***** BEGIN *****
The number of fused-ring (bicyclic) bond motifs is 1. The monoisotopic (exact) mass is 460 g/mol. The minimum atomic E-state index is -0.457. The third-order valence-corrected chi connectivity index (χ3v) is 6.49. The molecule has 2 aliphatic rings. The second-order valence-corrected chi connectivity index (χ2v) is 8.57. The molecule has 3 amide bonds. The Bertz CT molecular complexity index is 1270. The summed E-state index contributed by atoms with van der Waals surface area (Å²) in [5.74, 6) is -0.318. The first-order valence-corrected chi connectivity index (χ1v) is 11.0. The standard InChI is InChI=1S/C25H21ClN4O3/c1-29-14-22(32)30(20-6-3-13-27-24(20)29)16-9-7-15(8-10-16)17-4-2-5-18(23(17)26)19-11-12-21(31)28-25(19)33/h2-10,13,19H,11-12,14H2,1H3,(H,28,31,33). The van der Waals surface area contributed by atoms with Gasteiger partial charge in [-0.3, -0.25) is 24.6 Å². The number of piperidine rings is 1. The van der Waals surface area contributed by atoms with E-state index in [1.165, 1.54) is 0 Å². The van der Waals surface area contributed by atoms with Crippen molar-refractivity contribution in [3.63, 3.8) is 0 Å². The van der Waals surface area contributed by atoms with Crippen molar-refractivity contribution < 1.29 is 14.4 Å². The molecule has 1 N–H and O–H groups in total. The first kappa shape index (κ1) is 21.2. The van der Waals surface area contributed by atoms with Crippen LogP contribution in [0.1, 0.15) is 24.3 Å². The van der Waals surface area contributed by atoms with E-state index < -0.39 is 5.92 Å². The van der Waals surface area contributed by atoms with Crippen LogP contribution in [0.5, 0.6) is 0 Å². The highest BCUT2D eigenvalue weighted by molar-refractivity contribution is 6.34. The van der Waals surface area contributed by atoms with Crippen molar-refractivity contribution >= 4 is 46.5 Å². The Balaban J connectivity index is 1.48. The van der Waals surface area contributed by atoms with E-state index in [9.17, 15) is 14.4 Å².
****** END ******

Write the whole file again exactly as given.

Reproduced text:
The number of fused-ring (bicyclic) bond motifs is 1. The monoisotopic (exact) mass is 460 g/mol. The minimum atomic E-state index is -0.457. The third-order valence-corrected chi connectivity index (χ3v) is 6.49. The molecule has 2 aliphatic rings. The second-order valence-corrected chi connectivity index (χ2v) is 8.57. The molecule has 3 amide bonds. The Bertz CT molecular complexity index is 1270. The summed E-state index contributed by atoms with van der Waals surface area (Å²) in [5.74, 6) is -0.318. The first-order valence-corrected chi connectivity index (χ1v) is 11.0. The standard InChI is InChI=1S/C25H21ClN4O3/c1-29-14-22(32)30(20-6-3-13-27-24(20)29)16-9-7-15(8-10-16)17-4-2-5-18(23(17)26)19-11-12-21(31)28-25(19)33/h2-10,13,19H,11-12,14H2,1H3,(H,28,31,33). The van der Waals surface area contributed by atoms with Gasteiger partial charge in [-0.3, -0.25) is 24.6 Å². The number of piperidine rings is 1. The van der Waals surface area contributed by atoms with E-state index in [1.165, 1.54) is 0 Å². The van der Waals surface area contributed by atoms with Crippen molar-refractivity contribution in [3.63, 3.8) is 0 Å². The van der Waals surface area contributed by atoms with Crippen molar-refractivity contribution < 1.29 is 14.4 Å². The molecule has 1 N–H and O–H groups in total. The first kappa shape index (κ1) is 21.2. The van der Waals surface area contributed by atoms with Crippen LogP contribution in [0.1, 0.15) is 24.3 Å². The van der Waals surface area contributed by atoms with E-state index < -0.39 is 5.92 Å². The van der Waals surface area contributed by atoms with Crippen LogP contribution in [0.5, 0.6) is 0 Å². The highest BCUT2D eigenvalue weighted by molar-refractivity contribution is 6.34. The van der Waals surface area contributed by atoms with Crippen molar-refractivity contribution >= 4 is 46.5 Å². The Balaban J connectivity index is 1.48. The van der Waals surface area contributed by atoms with E-state index in [9.17, 15) is 14.4 Å².